They claim the investment platforms market is working well “in many respects” despite the fact that their use of nominee accounts for investors has disenfranchised retail investors. You can send them some comments on that via an email to sectorviews@fca.org.uk . But they do at least highlight the difficulty of switching platforms and they note that comparing pricing is also difficult.

Assets under management by the investment management sector grew to £9.1 trillion in 2017 with 20% managed for retail investors. The proportion of passively managed assets rose to 25% which continues the past trend.

Overall this review shows the size and complexity of the UK financial sector. At 36% of European Assets Under Management, it is much larger than any other European country. The next largest is France at 18% and Germany is only 9%. Let us hope it stays that way after Brexit.

Roger Lawson (Twitter: https://twitter.com/RogerWLawson )

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Blancco AGM and Regulatory Landscape

Today I attended the Annual General Meeting of Blancco Technology Group (BLTG). This technology company is now focused on the data erasure market which is surely a growing one. I have commented on this company before (see links below), particularly as the company, and its shareholders, seemed to be a victim of false accounting – an issue that is way too prevalent of late.

The legal framework under which companies, their directors and the regulatory bodies operate just seems to be too weak to bring errant directors and auditors to account. This is not just obvious from this case but from the discussions at the recent ShareSoc/UKSA sponsored meeting with the Financial Reporting Council (FRC). See my previous comments on the Autonomy case in addition. As you will see below, no action seems to be being taken against the former directors of Blancco by the company, although complaints have been made to the FRC and to the Financial Conduct Authority (FCA) about past events and the latter may still be investigating – but as usual feedback is non-existent. As regards the complaint to the FRC, they have passed the buck to the ICAEW (the regulatory body for accountants) on the basis that it is too small a company to be bothered with.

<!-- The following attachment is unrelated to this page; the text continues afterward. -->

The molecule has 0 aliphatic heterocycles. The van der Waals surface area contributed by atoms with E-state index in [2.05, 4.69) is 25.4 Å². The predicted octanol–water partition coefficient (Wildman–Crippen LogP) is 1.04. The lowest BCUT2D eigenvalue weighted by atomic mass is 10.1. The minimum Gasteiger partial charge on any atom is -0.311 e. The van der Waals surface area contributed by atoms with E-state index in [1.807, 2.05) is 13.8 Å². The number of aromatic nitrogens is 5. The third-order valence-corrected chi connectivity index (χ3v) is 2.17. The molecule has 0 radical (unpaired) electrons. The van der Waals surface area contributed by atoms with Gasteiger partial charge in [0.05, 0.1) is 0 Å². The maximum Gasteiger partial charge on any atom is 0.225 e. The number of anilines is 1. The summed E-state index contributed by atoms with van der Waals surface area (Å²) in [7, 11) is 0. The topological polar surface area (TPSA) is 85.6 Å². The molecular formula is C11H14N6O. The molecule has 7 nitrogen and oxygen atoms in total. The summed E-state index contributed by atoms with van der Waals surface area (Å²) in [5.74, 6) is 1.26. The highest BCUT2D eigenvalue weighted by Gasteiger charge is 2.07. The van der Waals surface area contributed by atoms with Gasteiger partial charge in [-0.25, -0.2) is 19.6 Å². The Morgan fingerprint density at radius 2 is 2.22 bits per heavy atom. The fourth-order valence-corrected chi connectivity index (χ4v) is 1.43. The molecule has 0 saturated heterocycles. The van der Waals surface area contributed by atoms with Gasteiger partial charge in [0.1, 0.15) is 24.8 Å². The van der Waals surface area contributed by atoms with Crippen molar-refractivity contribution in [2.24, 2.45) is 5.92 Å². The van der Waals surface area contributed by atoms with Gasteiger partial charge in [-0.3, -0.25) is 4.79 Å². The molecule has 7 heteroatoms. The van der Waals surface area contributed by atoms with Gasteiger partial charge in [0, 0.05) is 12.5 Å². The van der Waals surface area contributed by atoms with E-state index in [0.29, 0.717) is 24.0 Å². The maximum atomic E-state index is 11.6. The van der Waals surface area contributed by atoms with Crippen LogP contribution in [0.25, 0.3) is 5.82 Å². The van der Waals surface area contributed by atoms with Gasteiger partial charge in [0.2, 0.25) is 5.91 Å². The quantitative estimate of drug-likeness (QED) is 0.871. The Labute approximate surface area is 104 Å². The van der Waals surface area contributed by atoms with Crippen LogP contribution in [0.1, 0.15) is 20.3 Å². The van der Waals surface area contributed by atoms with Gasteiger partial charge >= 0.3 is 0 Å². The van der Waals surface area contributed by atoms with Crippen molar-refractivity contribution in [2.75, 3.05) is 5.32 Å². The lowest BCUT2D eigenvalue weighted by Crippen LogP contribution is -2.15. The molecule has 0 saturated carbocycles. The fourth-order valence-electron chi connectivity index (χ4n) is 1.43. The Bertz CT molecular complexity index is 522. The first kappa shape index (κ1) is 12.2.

There were about a dozen shareholders at the Blancco AGM in the City of London. The Chairman, Rob Woodwood, opened the meeting by introducing the board. That included new CEO Matt Jones who joined in March and new CFO Adam Maloney. Rob said the last year was a period of positive change for the company, which one can hardly dispute. He said after a turbulent year, they are on a positive track.

Shareholder Bruce Noble, first queried comments on the impact of currency movements (see page 9 of the Annual Report). The CFO admitted it could perhaps have been explained better.

Bruce then pointed out that the report made it clear that management controls had been avoided in the past as a result of which the accounts were false. This resulted in the management obtaining £400,000 and shareholders losing £135 million. The board responded that investigations were on-going and as result they were unable to comment about what is being done due to “legal privilege”. Both Bruce and I complained that we did not understand that comment, and I said that they were in breach of their legal obligations to answer questions put by shareholders at a General Meeting (see my past articles on similar issues at Abcam and Patisserie). As usual they refused to respond further due to “legal advice” so I suggested they should get better advice.

As I said to the Chairman after the meeting ended, we don’t expect him to disclose their conversations with the FCA or FRC, but there is no reason why they cannot pursue a civil case against the former management if there are justifiable grounds. They need to give reasons if they choose not to do so and simply saying they wish to concentrate on rebuilding the business is not good enough. I suggested I would be voting against his re-election in future (not on the agenda at this meeting) if he failed to take action on this matter.

The above is an abbreviated summary of what was a rather long discussion on this issue.